Forty years ago today was a big day in our lives…
(We were both 14)
This will be short.
I told Kristina earlier this week, I think the creative muse that lives in my head has started to dry up.
In the grip of Old Man Winter
Eight weeks ago while we were still in the grip of Old Man Winter, I picked up The Long Winter by Laura Ingalls Wilder. I wanted to get my bearings and re-calibrate my winter “can do” attitude. Figured that was as good a place to start as any.
Anyway, at one point in the story, Laura’s family had just run out of kerosene (for lighting), the wheat was running out, potatoes were running out, and it was still another two months until the supply train would be able to get to town….
“If only I had some grease I could fix some kind of light,” Ma considered. “We didn’t lack for light when I was a girl, before this newfangled kerosene was ever heard of.”
“That’s so, said Pa. “These times are too progressive. Everything has changed too fast. Railroads and telegraphs and kerosene and coal stoves- they’re good things to have but the trouble is, folks get to depend on ’em.”
Pa said those words 140 years ago and they are still relevant.
My problem (it’s not really a problem) is I am also a student of history.
In my mind’s eye, I filter current events through a 200 year lens.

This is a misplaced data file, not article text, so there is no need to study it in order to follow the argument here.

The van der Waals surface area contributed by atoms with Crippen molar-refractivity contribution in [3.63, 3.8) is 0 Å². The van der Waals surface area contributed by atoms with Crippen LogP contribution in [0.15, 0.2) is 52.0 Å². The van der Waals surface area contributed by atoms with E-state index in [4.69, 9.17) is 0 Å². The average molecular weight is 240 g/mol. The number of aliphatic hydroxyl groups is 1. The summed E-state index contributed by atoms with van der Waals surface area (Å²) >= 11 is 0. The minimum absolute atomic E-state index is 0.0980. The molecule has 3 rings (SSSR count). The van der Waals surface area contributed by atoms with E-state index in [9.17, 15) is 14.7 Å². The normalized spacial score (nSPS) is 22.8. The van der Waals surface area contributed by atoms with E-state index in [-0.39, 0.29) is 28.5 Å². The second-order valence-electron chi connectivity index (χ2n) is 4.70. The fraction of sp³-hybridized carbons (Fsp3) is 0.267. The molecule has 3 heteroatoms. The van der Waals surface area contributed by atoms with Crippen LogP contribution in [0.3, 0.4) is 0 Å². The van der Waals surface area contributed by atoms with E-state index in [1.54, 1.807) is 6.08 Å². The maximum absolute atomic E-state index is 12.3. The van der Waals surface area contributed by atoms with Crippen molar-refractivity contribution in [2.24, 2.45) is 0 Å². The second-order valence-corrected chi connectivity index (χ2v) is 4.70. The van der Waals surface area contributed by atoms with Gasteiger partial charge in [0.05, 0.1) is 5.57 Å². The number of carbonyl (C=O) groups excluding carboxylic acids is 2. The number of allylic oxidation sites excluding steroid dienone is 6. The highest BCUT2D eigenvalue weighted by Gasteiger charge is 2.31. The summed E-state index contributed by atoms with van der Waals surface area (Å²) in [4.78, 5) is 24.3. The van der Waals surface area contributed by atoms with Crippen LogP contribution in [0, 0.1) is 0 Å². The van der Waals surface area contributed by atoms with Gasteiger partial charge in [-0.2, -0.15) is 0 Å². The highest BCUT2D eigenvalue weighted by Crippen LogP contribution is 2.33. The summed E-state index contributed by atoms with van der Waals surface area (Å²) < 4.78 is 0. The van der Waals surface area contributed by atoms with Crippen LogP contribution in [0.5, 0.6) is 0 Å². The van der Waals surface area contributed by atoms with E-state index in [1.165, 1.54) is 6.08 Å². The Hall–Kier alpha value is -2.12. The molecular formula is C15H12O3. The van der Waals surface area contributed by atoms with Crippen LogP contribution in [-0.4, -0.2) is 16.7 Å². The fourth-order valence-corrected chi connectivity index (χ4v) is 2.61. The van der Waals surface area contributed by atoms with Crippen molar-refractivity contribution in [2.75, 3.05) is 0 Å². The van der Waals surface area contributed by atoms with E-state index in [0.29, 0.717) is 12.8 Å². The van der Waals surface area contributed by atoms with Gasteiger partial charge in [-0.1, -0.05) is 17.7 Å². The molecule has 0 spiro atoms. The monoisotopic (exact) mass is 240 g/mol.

(We just watched a couple of documentaries on the Irish potato famine for example…..wow, if that didn’t stir up a feeling of thankfulness.)
I am living in a time of unparalleled prosperity, the current political climate not withstanding. There are kind, selfless people all over the place.
(Make sure you click that link)
Would love to hear your thoughts…
Tell me about this past winter and how you fared.
If you know me, you know I love detail.
Take care. DM
Yesterday son John and I worked together hanging drywall. He said he liked the picture I’d put on Facebook the night before….(my grandpa’s baby picture).
I said to John, I just wish someone would have told me when I was growing up, big ears ran in the family. 🙂
Growing up I hated my ears. I was ashamed of them. Kids called me monkey. I swore that I would have plastic surgery when I grew up. Funny thing is, when I could finally gets my hands on the $3000 I needed for plastic surgery, I had to stop and think about it. They no longer bothered me. My ears are just a part of what makes me, me. -)
I’ve been working on family history this winter as I’ve mentioned recently and one of my dad’s baby pictures caught my eye.
I posted this series of photos on Facebook for my peep earlier this week:
Growing up, my self esteem sucked. No other way to put it. I had a terrible case of low self worth. I didn’t realize just how bad it was until I became an adult.
I hated my ears, I hated my name. I hated the fact that I was small for my age growing up, not good at sports like my little brother. I was different than him. I had a musical bent. A sensitive heart. And I was clueless when it came to girls.
Low self esteem casts a long shadow.
It affects all your relationships.